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North-West University solar car in world challenge

Read time 3min 10sec
NWU's Faculty of Engineering in August launched Naledi, the 2017 iteration of the solar car.
NWU's Faculty of Engineering in August launched Naledi, the 2017 iteration of the solar car.

The North-West University (NWU) solar car - Naledi - is taking part in the gruelling Bridgestone World Solar Challenge in Australia from 8 to 15 October.

The Bridgestone World Solar Challenge is claimed to be the world's foremost innovation challenge, with teams from around the world vying to become the first to deliver sustainable solar-powered electric vehicles.

This year marks the event's 14th crossing of Australia and the 30-year anniversary of the challenge. The challenge aims to showcase technology that could be used for commercial purposes.

The 42 solar cars participating in the race take up to a week to travel from the northern city of Darwin to reach the southern city of Adelaide, 3 000km away, with an average speed of 90-100 kilometres per hour.

The route takes the cars through some of the driest regions on earth. The fastest time was achieved by Japan's Tokai University in 2009, completing the race in 29 hours and 49 minutes.

Belgian team Punch Powertrain started first on Sunday after recording a trial time of 2:03.8 for 2.97km, hitting an average speed of 83.4kmph.

NWU's Faculty of Engineering in August launched Naledi, the 2017 iteration of the solar car, at The Roots in Potchefstroom.

In 2016, the team from the NWU achieved the longest distance by a South African team, won the Team Professionalism and Safety Award, as well as the Spirit of Africa award. The team has already participated in the world's big solar car races. Its achievements include taking 11th place in an overall field of 29, leaving behind teams from universities such as Massachusetts Institute of Technology and Cambridge.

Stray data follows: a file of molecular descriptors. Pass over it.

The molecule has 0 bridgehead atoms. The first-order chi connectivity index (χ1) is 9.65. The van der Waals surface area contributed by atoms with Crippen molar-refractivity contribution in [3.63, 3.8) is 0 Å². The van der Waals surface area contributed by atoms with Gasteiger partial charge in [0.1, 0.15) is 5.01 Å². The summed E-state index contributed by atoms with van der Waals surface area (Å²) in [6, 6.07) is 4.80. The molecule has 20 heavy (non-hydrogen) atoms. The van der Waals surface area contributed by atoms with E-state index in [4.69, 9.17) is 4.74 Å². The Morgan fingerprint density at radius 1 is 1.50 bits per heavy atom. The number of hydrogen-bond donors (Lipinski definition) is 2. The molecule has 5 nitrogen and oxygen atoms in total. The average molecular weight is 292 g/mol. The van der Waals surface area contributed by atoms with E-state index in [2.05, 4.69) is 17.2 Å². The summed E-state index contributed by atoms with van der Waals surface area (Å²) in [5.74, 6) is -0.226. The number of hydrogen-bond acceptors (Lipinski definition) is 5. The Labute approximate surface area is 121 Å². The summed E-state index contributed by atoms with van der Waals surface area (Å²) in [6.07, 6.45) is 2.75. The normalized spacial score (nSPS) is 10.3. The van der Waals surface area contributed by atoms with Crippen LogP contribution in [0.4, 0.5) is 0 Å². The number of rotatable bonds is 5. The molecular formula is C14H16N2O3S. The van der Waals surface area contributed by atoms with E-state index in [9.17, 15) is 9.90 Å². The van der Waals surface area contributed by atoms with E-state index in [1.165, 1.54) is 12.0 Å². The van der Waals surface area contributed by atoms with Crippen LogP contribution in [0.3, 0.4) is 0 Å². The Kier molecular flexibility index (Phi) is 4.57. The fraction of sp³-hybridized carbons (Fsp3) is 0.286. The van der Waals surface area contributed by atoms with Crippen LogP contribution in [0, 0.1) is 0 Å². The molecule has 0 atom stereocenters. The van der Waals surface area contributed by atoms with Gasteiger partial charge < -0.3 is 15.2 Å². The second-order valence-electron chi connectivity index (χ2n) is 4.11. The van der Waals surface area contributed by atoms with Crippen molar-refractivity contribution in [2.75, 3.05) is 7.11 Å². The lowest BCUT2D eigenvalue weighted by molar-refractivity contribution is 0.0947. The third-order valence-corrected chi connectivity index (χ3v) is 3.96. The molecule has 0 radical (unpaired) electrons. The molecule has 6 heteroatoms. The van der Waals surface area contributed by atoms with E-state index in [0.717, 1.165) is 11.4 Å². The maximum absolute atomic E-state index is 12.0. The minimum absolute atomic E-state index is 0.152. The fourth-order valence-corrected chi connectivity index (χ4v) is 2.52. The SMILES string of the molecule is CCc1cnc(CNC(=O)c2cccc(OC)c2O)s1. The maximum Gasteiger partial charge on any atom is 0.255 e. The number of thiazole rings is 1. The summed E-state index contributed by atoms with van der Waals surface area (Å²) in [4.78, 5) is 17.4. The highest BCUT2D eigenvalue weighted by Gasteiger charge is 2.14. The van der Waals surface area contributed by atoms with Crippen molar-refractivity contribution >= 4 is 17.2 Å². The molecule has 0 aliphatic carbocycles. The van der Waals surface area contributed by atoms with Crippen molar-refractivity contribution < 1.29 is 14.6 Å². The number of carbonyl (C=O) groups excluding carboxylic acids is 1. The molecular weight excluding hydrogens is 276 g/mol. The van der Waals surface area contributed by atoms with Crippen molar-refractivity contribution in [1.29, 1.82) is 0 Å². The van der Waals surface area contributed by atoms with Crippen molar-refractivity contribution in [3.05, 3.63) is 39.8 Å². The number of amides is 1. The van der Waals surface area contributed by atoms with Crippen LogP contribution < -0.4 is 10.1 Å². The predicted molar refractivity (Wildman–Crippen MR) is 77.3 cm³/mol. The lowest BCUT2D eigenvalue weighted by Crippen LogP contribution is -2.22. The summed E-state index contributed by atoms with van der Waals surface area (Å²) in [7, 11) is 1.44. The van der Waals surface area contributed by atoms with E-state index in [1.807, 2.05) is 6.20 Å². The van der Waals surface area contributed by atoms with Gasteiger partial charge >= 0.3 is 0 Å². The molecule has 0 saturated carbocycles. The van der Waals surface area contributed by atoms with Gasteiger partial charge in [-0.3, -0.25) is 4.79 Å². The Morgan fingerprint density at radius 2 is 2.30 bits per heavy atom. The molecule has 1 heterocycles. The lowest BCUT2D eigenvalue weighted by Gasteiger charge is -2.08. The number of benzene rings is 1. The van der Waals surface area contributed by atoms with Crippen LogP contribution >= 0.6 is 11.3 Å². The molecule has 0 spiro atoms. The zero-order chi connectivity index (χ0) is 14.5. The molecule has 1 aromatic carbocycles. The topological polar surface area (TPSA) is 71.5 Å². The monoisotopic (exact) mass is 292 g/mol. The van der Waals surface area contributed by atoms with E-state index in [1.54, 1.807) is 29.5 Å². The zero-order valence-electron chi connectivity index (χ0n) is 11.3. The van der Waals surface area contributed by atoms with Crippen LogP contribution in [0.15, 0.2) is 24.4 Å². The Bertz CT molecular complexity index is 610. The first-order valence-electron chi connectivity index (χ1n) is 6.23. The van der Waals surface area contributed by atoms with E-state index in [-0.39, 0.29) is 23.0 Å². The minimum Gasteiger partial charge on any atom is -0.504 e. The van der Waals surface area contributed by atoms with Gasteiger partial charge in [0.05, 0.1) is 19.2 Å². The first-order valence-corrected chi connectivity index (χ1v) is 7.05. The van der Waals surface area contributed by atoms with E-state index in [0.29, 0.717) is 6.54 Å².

"The car went through several tests to see whether it complies with regulations and we had a very successful day," says professor Albert Helberg, team captain, from Darwin.

"We don't have to change the car, which is wonderful news. We only have one small mechanical change to make - the rest of the changes are mostly cosmetic. The team has been working so hard and when we heard this we all immediately relaxed. Although they are very tired at the moment, the team is doing very well."

Changes include moving some of the hazard lights on their chase and lead vehicles and a small change to one of the circuits in the battery box.

"I'm very excited; we only need to do about half a day's work to get the car through static scrutineering and then we start with dynamic scrutineering," says Helberg.

Dynamic scrutineering entails figure-eights, slalom courses, emergency stops, as well as a fast lap around the racecourse at Eden Valley in Darwin.

Naledi will travel between 500km and 600km during the first leg of the race.

According to the provisional update for day three at the race, last year's winners, Netherland's Nuon Solar Team, is continuing its domination across the Australian outback.

Travelling around 86kmph, the Dutch team has established a lead of around 40km and is now midway between Alice Springs and Kulgera.

It adds that a drama is unfolding behind them, with Team Tokai from Japan being overtaken, first by US Team Michigan in 'Novum', who have now moved into a clear second, and then minutes later, by Team Twente's 'Red Shift'. Michigan, in its torpedo-shaped solar car, has been the big mover of the day.

No updates were given on South Africa's Naledi.

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